Patients in hospital and other healthcare facilities are attracted to and enjoy petting animals. People need to be aware of the potential health risks and how to avoid them when pet visitors enter a healthcare environment.
What are zoonoses?
Zoonoses are diseases that can be passed from animals to humans. Animals may carry a range of germs without showing any signs of disease. Most zoonoses are uncommon and can usually be treated when detected. While there are dozens of zoonotic diseases, there are a few that are particularly dangerous to humans. Zoonoses include MRSA Campylobacter infection, cryptosporidiosis, salmonellosis, toxin producing E. coli, ringworm, Psittacosis, Q fever, hydatids, leptospirosis, toxoplasmosis and toxocariasis.
How are zoonoses spread?
can be spread through direct contact with animals and then placing
contaminated fingers or other items in the mouth. Diseases can also be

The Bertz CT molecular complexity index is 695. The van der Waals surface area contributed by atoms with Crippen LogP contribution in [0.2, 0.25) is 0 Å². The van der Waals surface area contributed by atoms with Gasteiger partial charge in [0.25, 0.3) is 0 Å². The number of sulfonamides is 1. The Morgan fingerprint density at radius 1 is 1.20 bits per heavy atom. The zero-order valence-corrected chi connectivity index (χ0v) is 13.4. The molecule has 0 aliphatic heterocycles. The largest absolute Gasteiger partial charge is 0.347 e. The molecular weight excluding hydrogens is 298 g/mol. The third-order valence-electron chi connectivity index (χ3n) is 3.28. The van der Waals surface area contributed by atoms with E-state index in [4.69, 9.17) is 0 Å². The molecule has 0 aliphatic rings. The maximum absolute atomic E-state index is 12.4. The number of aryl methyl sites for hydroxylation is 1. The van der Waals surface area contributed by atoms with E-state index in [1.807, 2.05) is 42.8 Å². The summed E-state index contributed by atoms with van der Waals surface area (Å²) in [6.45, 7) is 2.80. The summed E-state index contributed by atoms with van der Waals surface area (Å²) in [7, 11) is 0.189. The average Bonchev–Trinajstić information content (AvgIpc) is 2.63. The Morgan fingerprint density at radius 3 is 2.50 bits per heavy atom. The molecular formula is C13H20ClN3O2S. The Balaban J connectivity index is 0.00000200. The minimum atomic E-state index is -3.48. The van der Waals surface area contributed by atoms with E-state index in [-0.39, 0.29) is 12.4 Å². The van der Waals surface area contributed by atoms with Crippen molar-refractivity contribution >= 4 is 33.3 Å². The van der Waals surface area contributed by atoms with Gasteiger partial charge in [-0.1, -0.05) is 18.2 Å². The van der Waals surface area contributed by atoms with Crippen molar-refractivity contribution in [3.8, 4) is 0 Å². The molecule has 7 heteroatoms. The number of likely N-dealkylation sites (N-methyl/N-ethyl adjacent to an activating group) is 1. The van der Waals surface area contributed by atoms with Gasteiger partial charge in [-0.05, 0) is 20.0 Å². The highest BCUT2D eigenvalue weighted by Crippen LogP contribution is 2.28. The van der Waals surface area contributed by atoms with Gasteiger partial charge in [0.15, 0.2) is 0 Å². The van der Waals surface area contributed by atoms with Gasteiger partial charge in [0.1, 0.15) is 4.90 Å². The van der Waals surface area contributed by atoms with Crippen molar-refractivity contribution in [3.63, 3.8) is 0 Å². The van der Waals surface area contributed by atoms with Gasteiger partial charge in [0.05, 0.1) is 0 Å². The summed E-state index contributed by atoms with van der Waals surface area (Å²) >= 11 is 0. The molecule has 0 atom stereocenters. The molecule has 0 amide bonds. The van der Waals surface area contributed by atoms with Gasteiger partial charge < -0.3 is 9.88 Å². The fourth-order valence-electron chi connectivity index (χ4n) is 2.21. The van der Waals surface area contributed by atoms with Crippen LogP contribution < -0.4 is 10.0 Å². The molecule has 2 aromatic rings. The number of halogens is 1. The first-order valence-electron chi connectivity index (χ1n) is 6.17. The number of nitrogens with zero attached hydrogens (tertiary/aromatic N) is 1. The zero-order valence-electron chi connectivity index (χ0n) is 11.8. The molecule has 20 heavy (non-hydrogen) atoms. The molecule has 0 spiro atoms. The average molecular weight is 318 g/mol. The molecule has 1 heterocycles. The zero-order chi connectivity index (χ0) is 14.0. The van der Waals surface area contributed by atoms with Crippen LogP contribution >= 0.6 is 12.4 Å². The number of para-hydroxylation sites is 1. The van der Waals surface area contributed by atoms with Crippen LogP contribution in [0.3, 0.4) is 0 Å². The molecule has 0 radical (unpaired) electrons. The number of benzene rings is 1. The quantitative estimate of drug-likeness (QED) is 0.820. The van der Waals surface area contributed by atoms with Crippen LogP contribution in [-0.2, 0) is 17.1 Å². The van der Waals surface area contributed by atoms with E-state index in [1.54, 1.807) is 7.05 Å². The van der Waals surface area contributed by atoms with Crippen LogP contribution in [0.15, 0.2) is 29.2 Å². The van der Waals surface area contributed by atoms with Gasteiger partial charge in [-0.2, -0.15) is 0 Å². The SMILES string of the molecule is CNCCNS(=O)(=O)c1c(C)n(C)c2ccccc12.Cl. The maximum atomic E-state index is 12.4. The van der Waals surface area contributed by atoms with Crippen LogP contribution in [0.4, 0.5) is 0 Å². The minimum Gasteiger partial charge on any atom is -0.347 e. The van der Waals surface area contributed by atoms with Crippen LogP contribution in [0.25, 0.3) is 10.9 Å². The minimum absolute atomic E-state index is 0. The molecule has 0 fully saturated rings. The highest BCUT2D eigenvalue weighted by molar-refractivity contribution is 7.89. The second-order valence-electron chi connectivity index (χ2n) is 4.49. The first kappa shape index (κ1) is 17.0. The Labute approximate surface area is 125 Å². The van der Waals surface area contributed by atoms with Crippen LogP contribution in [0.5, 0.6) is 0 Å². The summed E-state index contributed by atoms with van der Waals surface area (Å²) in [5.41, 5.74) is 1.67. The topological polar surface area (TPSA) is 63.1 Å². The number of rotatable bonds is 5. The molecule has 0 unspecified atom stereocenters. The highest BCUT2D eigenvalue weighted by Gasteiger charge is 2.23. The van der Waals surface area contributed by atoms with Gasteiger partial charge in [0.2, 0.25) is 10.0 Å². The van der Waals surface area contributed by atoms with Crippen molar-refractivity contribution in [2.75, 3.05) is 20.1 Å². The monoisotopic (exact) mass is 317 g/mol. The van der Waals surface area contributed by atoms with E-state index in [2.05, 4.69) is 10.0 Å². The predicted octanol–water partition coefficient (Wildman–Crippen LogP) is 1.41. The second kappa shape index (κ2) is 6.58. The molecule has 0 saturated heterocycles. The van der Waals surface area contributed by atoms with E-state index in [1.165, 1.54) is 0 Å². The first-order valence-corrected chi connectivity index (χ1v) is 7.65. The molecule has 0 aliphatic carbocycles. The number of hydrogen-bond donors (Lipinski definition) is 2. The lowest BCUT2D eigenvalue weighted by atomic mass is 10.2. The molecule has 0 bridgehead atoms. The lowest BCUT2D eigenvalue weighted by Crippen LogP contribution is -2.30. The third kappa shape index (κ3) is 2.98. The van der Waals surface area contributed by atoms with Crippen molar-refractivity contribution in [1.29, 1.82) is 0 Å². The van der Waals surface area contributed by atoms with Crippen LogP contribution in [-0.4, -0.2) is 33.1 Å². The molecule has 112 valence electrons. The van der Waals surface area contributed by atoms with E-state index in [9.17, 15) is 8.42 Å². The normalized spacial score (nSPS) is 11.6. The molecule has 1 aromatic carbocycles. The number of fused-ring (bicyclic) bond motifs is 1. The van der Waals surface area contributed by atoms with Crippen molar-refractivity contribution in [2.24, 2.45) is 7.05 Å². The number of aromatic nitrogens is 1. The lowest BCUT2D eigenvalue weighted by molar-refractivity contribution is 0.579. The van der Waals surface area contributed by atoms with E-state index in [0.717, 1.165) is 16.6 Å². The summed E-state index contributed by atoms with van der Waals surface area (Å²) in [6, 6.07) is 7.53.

spread through animal bites and scratches, contact with their hair and
fur, or through indirect contact with their faeces, urine, saliva,
blood, aerosols or environments contaminated with these materials.
Diseases can also be spread through contaminated dust.
Who is at risk?
is at risk but particularly those people with weakened immune systems,
the elderly, pregnant women, young children and those who are ill.
What precautions can the general public take?
Hand washing is the key. Infectious diseases may be spread from either animals or the environment to people by contaminated hands. Hand washing is one of the most important practices in preventing the spread of disease for people coming into contact with pet visitors. Always wash hands with soap and running water before eating, drinking or smoking.